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Take a trip around the Mediterranean and it's guaranteed that you'll see plenty of olive and citrus trees, mostly under commercial production. However, make your way into Greece and the Greek islands and you will come across a fruiting tree that you may not be familiar with, Punica granatum - the pomegranate.
Be that as it may, the pomegranate is generally considered to have originated in Persia, now modern day Iran.
Incidentally, Tiryns was first referenced by Homer who praised its massive walls. Tradition has it that the walls were built by the cyclopes because only giants of superhuman strength could have lifted the enormous stones.
Luckily for many of us the pomegranate is suitable for most people gardens and is surprisingly hardy. Growing to a height of between 8-10 ft, the pomegranate is hardy enough to be grown in the milder regions of northern Europe which even includes southern and western England!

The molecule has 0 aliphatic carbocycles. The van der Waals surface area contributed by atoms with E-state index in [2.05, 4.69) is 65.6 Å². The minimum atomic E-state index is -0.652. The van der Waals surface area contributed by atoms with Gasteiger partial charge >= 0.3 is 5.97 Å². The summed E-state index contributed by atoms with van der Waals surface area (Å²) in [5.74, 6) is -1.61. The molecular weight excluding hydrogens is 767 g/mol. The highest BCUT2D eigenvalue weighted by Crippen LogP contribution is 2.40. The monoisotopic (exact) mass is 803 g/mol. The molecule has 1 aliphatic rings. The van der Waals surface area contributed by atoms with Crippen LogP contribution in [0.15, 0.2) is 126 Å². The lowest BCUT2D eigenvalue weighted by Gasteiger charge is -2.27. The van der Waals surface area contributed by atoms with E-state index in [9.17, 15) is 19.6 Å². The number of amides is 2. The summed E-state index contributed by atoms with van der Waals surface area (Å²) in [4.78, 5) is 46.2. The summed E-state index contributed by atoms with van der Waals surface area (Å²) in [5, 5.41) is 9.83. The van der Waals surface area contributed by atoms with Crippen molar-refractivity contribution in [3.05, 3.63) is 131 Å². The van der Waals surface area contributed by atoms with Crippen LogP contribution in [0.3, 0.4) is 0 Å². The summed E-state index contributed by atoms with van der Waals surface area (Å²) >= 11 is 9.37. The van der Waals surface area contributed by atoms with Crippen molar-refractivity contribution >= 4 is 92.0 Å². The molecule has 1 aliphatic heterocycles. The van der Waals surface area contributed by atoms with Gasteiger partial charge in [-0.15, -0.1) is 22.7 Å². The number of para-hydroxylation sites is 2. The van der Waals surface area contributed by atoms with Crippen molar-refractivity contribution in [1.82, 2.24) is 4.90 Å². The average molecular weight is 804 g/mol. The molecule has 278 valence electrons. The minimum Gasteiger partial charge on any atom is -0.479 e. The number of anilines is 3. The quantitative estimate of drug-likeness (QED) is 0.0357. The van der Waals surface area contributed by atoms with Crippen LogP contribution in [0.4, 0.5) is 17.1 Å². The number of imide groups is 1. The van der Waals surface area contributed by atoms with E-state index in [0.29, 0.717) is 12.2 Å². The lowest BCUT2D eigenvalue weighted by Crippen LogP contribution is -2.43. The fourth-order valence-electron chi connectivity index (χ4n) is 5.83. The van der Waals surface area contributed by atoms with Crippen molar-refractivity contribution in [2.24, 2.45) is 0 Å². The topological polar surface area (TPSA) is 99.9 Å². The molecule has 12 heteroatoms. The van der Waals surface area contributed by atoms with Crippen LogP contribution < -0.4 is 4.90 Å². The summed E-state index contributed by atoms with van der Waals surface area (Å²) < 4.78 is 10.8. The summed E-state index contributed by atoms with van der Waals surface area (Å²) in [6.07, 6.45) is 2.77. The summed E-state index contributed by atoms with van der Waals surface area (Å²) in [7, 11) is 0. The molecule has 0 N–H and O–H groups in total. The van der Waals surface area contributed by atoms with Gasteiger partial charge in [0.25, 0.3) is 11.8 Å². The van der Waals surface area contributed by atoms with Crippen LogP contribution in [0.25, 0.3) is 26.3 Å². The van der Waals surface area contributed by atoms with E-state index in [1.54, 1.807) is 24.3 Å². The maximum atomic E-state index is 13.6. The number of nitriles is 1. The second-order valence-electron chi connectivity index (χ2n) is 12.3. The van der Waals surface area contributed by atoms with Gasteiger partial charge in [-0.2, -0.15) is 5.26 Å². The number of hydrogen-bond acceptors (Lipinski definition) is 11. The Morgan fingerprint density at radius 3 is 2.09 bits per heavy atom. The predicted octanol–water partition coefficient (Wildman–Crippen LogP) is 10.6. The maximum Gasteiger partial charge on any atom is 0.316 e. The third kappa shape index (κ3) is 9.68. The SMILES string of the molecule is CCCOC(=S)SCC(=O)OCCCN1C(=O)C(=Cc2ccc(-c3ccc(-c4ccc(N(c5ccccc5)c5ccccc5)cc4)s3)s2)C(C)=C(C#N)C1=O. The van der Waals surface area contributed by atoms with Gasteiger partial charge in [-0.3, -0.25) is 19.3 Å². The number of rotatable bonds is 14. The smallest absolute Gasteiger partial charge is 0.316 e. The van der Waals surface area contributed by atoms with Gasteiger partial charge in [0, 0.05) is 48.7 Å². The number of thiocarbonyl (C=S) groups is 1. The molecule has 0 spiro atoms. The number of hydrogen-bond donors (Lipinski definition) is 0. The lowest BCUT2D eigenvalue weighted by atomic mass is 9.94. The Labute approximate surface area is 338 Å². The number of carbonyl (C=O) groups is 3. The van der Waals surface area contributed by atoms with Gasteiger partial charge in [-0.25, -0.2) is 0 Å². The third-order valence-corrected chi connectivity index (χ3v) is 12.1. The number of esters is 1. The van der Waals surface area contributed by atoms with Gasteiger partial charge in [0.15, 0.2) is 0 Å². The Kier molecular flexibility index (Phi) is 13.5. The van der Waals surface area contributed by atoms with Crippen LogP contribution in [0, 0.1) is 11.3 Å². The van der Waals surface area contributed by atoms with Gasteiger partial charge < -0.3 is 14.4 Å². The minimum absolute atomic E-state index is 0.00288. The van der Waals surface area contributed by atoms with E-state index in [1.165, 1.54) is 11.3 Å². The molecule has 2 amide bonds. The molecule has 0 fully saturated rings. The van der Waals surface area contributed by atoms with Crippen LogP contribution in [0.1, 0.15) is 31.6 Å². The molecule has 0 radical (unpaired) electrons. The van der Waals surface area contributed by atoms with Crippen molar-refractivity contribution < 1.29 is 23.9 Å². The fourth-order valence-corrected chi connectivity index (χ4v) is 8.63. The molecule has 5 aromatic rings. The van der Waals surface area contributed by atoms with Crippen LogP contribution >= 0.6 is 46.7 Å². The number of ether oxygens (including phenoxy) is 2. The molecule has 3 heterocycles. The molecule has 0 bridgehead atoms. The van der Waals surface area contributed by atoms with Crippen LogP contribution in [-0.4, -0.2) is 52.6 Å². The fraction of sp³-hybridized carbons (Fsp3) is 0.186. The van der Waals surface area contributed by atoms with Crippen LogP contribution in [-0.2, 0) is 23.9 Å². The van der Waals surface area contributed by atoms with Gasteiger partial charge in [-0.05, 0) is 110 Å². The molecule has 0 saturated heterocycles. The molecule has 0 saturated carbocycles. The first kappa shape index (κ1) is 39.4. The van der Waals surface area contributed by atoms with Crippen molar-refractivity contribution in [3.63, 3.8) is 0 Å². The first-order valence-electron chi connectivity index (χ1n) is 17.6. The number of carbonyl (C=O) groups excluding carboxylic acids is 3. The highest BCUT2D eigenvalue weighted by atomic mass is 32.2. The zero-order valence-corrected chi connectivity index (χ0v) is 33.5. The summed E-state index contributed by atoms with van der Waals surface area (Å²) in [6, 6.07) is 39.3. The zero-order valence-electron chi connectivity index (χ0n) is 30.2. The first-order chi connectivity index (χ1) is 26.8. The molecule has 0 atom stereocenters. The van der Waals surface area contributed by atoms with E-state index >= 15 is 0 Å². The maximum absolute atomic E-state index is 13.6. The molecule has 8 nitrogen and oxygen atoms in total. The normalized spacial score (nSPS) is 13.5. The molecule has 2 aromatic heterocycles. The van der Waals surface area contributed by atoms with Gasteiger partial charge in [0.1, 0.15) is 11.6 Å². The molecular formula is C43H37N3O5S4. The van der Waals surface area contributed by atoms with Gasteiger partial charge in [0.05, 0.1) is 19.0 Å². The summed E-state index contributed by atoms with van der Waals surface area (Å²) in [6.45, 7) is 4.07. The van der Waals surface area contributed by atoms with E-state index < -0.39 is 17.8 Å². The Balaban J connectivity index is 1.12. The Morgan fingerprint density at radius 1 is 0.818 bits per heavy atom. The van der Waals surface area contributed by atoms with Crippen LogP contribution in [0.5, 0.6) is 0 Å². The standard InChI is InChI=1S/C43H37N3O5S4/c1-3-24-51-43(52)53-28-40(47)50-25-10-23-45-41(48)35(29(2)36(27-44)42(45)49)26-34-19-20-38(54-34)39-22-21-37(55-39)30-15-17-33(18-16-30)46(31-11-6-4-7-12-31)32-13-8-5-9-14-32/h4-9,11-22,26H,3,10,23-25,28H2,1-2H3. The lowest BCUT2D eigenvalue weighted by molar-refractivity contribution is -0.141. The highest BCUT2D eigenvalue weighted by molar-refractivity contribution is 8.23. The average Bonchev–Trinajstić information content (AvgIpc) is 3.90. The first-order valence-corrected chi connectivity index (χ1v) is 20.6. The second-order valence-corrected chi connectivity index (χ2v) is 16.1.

It produces scarlet flowers from June to September, which are followed by yellow-orange, red flushed fruit. They are unlikely to ripen in northern Europe other than in exceptional years, but there is no such problem in warmer climates.
In the Ancient Greek mythology, the pomegranate was known as the 'fruit of the dead', believed to have sprung from the blood of Adonis, the god of beauty and desire!
They were also offered to Demeter and to the other gods for fertile land, for the spirits of the dead and in honor of compassionate Dionysus. Today, when someone buys a new home, it is for a house guest to bring as a first gift a pomegranate, which is placed under/near the ikonostas (home altar) of the house, as a symbol of abundance, fertility and good luck.
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THE POMEGRANATE - Punica granatum